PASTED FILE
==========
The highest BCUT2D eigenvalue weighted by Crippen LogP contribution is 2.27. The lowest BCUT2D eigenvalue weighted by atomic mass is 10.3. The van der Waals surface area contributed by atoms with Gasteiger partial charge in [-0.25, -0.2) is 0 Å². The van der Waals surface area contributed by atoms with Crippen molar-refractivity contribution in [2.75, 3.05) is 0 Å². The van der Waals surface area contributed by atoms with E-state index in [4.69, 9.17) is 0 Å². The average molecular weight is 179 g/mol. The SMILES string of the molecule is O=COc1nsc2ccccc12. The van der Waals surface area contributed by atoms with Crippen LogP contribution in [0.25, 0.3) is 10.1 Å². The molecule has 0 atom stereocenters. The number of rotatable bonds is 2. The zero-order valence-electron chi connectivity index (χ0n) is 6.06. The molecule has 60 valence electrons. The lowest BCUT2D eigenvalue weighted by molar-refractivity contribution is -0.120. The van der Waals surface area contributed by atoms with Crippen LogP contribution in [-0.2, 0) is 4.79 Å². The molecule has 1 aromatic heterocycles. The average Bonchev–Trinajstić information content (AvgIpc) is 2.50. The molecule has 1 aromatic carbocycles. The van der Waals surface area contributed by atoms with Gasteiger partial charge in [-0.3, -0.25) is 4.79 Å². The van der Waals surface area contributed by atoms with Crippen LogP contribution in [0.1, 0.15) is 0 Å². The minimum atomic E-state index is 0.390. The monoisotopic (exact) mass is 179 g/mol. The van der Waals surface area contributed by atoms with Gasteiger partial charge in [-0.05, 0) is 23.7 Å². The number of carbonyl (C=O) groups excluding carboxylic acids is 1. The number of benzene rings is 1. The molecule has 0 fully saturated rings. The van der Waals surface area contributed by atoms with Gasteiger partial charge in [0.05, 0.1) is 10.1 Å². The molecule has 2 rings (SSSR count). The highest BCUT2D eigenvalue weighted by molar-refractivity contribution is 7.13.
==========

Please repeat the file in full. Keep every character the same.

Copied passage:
The highest BCUT2D eigenvalue weighted by Crippen LogP contribution is 2.27. The lowest BCUT2D eigenvalue weighted by atomic mass is 10.3. The van der Waals surface area contributed by atoms with Gasteiger partial charge in [-0.25, -0.2) is 0 Å². The van der Waals surface area contributed by atoms with Crippen molar-refractivity contribution in [2.75, 3.05) is 0 Å². The van der Waals surface area contributed by atoms with E-state index in [4.69, 9.17) is 0 Å². The average molecular weight is 179 g/mol. The SMILES string of the molecule is O=COc1nsc2ccccc12. The van der Waals surface area contributed by atoms with Crippen LogP contribution in [0.25, 0.3) is 10.1 Å². The molecule has 0 atom stereocenters. The number of rotatable bonds is 2. The zero-order valence-electron chi connectivity index (χ0n) is 6.06. The molecule has 60 valence electrons. The lowest BCUT2D eigenvalue weighted by molar-refractivity contribution is -0.120. The van der Waals surface area contributed by atoms with Crippen LogP contribution in [-0.2, 0) is 4.79 Å². The molecule has 1 aromatic heterocycles. The average Bonchev–Trinajstić information content (AvgIpc) is 2.50. The molecule has 1 aromatic carbocycles. The van der Waals surface area contributed by atoms with Gasteiger partial charge in [-0.3, -0.25) is 4.79 Å². The van der Waals surface area contributed by atoms with Crippen LogP contribution in [0.1, 0.15) is 0 Å². The minimum atomic E-state index is 0.390. The monoisotopic (exact) mass is 179 g/mol. The van der Waals surface area contributed by atoms with Gasteiger partial charge in [-0.05, 0) is 23.7 Å². The number of carbonyl (C=O) groups excluding carboxylic acids is 1. The number of benzene rings is 1. The molecule has 0 fully saturated rings. The van der Waals surface area contributed by atoms with Gasteiger partial charge in [0.05, 0.1) is 10.1 Å². The molecule has 2 rings (SSSR count). The highest BCUT2D eigenvalue weighted by molar-refractivity contribution is 7.13.